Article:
Personally, I think gender egalitarianism includes the option that one parent stay home. It just means that other options are discussed and that nobody who would be unhappy with that arrangement is forced to stay home just because they have a vagina, and that the idea that the arrangement of one stay-at-home mom and a breadwinning father is the best way to do things for EVERY family is nonsense, no matter what the “family values” set says.

  3. Leigh
    February 9, 2009 at 1:42 pm

    Ashley, I think your scenario fits in just fine with Jill’s take-away that gender egalitarianism is the ultimate pro-family strategy.

    You describe a situation in which a couple discusses as a unit and mutually agrees upon the next course of action. Sounds reciprocal and respectful on both parts.

    You also describe a gender-neutral scenario in which the debate is over whether or not one parent should stay home. That’s a very different conversation than deciding whether or not the mother and the mother only should stay home and care for the kids.

    I disagree that Jill’s take-away supports paid full-time work as the only route to happiness. The point is that the dynamics within most happy, stable marital relationships–the presence or absence of reciprocity, mutual respect, egalitarian power relations, and progressive gender politics–are not typically the dynamics of the so-called traditional, nuclear family.

  4. February 9, 2009 at 2:25 pm

    Hopefully you two are correct, but I’m going with what she explicitly says, which is:

    “The conservative family ideal of a stay-at-home and subservient mother dedicated entirely to the domestic, a breadwinning and household-leading father, and as many children as God gives you is a recipe for unhappiness.”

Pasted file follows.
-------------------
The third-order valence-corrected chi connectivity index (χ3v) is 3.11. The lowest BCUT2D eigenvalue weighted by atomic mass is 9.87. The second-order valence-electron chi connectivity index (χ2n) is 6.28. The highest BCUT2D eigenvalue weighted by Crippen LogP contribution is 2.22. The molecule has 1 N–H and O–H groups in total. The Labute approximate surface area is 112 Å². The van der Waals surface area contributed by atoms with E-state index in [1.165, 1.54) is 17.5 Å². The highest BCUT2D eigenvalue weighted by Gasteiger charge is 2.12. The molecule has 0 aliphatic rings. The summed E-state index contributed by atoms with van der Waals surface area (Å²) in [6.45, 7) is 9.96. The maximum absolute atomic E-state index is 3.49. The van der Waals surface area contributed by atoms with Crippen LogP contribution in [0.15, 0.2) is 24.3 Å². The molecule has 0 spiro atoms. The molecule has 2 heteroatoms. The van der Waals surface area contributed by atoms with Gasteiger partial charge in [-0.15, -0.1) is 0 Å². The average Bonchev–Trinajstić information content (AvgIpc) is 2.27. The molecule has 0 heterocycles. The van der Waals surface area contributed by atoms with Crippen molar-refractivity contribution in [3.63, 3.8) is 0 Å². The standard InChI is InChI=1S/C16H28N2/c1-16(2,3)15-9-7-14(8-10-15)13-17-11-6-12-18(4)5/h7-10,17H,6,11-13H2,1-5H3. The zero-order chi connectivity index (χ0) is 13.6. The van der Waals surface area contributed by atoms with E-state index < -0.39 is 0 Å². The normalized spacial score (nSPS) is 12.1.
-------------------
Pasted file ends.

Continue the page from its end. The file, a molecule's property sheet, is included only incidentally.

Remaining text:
Minus the “as many children as God gives you”, this is a description of a SAHM and a husband who works, which she says is “a recipe for unhappiness.”

    And because I have heard many people state that staying home is dumb, risky, wasting your brains or education, turning you into a brood mare, etc. etc. etc. I don’t let comments like that sit unchallenged. I HATE the mommy wars, and the fact that one side of it often shows up on feminist blogs annoys me to no end, and that doesn’t change when it comes up unthinkingly.

  5. February 9, 2009 at 2:25 pm

    Ashley, as others have pointed out, I didn’t say that full-time work is the only route to happiness. I specified “stay-at-home and subservient” — by which I meant clearly bowing to pre-determined gender roles, instead of making the decision as a couple for the wife to stay home.

  6. February 9, 2009 at 2:28 pm

    Thanks for the clarification Jill, but I don’t think that your intent was clear at all. I read “stay at home and subservient” as a flippant description of the “traditional” family dynamic.

    The women I know who do stay home because they think it’s a woman’s duty, who do believe in godly submission to their husband (which for the record I think is pathological bullshit) would not at all think of themselves as subservient or recognize subservience in themselves.

  7. February 9, 2009 at 2:32 pm

    The women I know who do stay home because they think it’s a woman’s duty, who do believe in godly submission to their husband (which for the record I think is pathological bullshit) would not at all think of themselves as subservient or recognize subservience in themselves.

    And? Lots of people don’t recognize a lot of things in themselves, even though they ought to.

    Are we seriously trying to make some kind of distinction now between “submission” and “subservience”? Really?

  8. February 9, 2009 at 2:33 pm

    Minus the “as many children as God gives you”, this is a description of a SAHM and a husband who works, which she says is “a recipe for unhappiness.”